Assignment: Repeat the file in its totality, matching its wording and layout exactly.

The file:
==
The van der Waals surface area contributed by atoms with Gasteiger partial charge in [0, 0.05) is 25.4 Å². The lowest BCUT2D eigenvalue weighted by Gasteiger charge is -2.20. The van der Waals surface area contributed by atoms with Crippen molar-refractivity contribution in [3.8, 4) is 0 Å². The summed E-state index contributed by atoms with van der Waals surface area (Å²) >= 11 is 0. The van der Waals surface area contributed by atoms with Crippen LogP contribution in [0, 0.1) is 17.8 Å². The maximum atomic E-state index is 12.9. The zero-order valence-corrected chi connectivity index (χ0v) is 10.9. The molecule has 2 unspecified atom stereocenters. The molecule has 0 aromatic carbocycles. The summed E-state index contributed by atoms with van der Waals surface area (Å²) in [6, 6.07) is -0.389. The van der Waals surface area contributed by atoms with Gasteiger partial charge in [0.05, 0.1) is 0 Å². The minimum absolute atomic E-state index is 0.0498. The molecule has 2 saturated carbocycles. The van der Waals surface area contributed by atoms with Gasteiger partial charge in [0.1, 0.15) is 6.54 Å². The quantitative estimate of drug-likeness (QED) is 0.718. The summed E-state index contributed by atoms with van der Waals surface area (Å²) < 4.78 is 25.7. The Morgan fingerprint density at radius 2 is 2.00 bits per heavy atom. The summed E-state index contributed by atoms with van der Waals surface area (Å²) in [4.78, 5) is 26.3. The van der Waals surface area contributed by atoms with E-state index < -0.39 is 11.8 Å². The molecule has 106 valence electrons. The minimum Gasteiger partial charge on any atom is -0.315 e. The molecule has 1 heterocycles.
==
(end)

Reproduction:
The van der Waals surface area contributed by atoms with Gasteiger partial charge in [0, 0.05) is 25.4 Å². The lowest BCUT2D eigenvalue weighted by Gasteiger charge is -2.20. The van der Waals surface area contributed by atoms with Crippen molar-refractivity contribution in [3.8, 4) is 0 Å². The summed E-state index contributed by atoms with van der Waals surface area (Å²) >= 11 is 0. The van der Waals surface area contributed by atoms with Crippen LogP contribution in [0, 0.1) is 17.8 Å². The maximum atomic E-state index is 12.9. The zero-order valence-corrected chi connectivity index (χ0v) is 10.9. The molecule has 2 unspecified atom stereocenters. The molecule has 0 aromatic carbocycles. The summed E-state index contributed by atoms with van der Waals surface area (Å²) in [6, 6.07) is -0.389. The van der Waals surface area contributed by atoms with Gasteiger partial charge in [0.05, 0.1) is 0 Å². The minimum absolute atomic E-state index is 0.0498. The molecule has 2 saturated carbocycles. The van der Waals surface area contributed by atoms with Gasteiger partial charge in [0.1, 0.15) is 6.54 Å². The quantitative estimate of drug-likeness (QED) is 0.718. The summed E-state index contributed by atoms with van der Waals surface area (Å²) < 4.78 is 25.7. The Morgan fingerprint density at radius 2 is 2.00 bits per heavy atom. The summed E-state index contributed by atoms with van der Waals surface area (Å²) in [4.78, 5) is 26.3. The van der Waals surface area contributed by atoms with E-state index < -0.39 is 11.8 Å². The molecule has 106 valence electrons. The minimum Gasteiger partial charge on any atom is -0.315 e. The molecule has 1 heterocycles.